Another concept Milkman talked about was confidence— which got its own chapter. (A concept, by the way, I’ll talk about in depth in my forthcoming book, foodwise). Basically, to change you need to believe you can.
“Research confirms the obvious: when we don’t believe we have the capacity to change, we don’t make as much progress in changing.”
How do you become more confident? Help or teach others. This, Milkman shows, will actually build your own confidence in doing the thing for yourself.
All in all, Milkman gives the good with the bad and writes and entertaining, evenhanded, and at times, inspiring book about how to start changing.
Nine Things Successful People Do Differently, Heidi Grant-Halvorson
Staying with behavioral change here. This book is much more of a short (~100 pages) primer on behavioral change. So if you’re interested in the subject, but want to start off ‘easier’ than How To Change – I’d start here.
Halvorson is a psychologist and the associate director of Columbia’s Motivation Science Center. The Nine Things seem obvious if you just read the list— but, don’t make that assumption. The value is in how Halvorson explains them. She will have you thinking differently about how you pursue goals.
One of those counterintuitive bits is about confidence v. Unrealistic expectations. Halvorson talks about a study on weight-loss. Basically, a bunch of women on a weight loss plan were interviewed beforehand. There were asked two questions. The first was about confidence— are they confident that they will be able to succeed in losing weight. No surprise here— the women who were more confident in their ability to do it lost more. (We learned that above from Milkman).
But the second question was slightly different, and more interesting. The women were asked if they thought the road to success was going to be easy or difficult. The women who thought it was going to be a cinch—i.e. their confidence rose to cockiness— lost less weight (were less successful) than the women who expected it to be a tough road.
The conclusion Halvorson comes to is this— you want to be confident about your personal ability to persevere, but you also want to be real about the road ahead. Because it is going to be tough. And the more you can shift your expectations to that fact, the better you’ll be able to withstand the obstacles when they inevitably arise.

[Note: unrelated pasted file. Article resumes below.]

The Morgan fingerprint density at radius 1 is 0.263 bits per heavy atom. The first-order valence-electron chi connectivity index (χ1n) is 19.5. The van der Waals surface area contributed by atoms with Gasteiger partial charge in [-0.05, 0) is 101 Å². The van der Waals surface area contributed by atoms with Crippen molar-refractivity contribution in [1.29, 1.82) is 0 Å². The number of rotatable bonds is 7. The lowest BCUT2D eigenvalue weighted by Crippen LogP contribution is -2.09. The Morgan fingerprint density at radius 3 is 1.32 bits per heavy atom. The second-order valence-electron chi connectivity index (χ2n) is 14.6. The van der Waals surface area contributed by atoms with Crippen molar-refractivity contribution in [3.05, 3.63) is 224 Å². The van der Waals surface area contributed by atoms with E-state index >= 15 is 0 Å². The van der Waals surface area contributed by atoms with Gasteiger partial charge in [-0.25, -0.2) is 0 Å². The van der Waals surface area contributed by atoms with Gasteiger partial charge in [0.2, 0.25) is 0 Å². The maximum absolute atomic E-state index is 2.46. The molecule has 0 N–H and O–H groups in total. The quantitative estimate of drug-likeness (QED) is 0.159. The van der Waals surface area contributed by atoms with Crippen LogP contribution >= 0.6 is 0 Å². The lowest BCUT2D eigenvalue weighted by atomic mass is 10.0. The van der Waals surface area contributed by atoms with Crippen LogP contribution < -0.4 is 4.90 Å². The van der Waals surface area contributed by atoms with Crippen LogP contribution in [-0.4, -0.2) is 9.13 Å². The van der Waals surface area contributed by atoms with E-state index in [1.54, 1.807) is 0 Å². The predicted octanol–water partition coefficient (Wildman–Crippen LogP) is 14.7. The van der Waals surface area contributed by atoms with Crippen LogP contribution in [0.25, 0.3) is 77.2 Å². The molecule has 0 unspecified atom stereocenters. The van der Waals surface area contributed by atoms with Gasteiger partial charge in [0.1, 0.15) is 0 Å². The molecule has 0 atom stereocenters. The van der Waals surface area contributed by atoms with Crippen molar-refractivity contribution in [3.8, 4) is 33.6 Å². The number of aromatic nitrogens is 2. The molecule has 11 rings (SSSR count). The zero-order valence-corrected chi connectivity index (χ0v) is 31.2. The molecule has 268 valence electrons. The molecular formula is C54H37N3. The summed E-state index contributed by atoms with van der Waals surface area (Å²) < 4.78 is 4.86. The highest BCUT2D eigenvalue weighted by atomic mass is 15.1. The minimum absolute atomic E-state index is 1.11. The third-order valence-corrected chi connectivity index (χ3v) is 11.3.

What To Eat, Marion Nestle
Marion Nestle is a former professor of nutrition, food studies and public policy NYU, and an author of a handful of popular books about intersection of nutrition and public policy. But “What To Eat” is all about food and what science suggests about what we need to eat to be healthy. And it’s very readable for the average bloke. And for me—quite enjoyable.
Here’s why I love this book, and nutrition books like it, of which there are few. Most diet books are written in an argument format. They are making an argument on what diet they think you should adopt, usually based on a sliver of compelling, but limited data. It’s a pitch.
Take the keto diet, for example. Yes, there is some data on it— but it’s far from the consensus advice on what’s healthy. It’s experimental. So the author selling you a keto diet is trying to persuade you– like a lawyer might persuade a jury.
She is not there to report on what we (the global scientific community) currently agrees on. That takes a teacher– like Nestle.
Nestle writes it in that way we need more of—to teach rather than to persuade. She’s not selling a diet. She’s summarizing the current scientific consensus:
“An ideal diet is really very, very simple, and it applies to everybody across the board… My dietary advice would be eat less, move more; eat plenty of fruits and vegetables and whole grains; don’t eat much junk food: and enjoy what you’re eating. It’s just as simple as that, and that applies to everybody.”
We want it to be more than that— but it isn’t.
We want there to be some secret that’s keeping us unhealthy and unfit. If there was, then it would make sense— that’s why I’ve been eating this way, I just didn’t know about the secret formula yet. But there’s no secret that you need to uncover.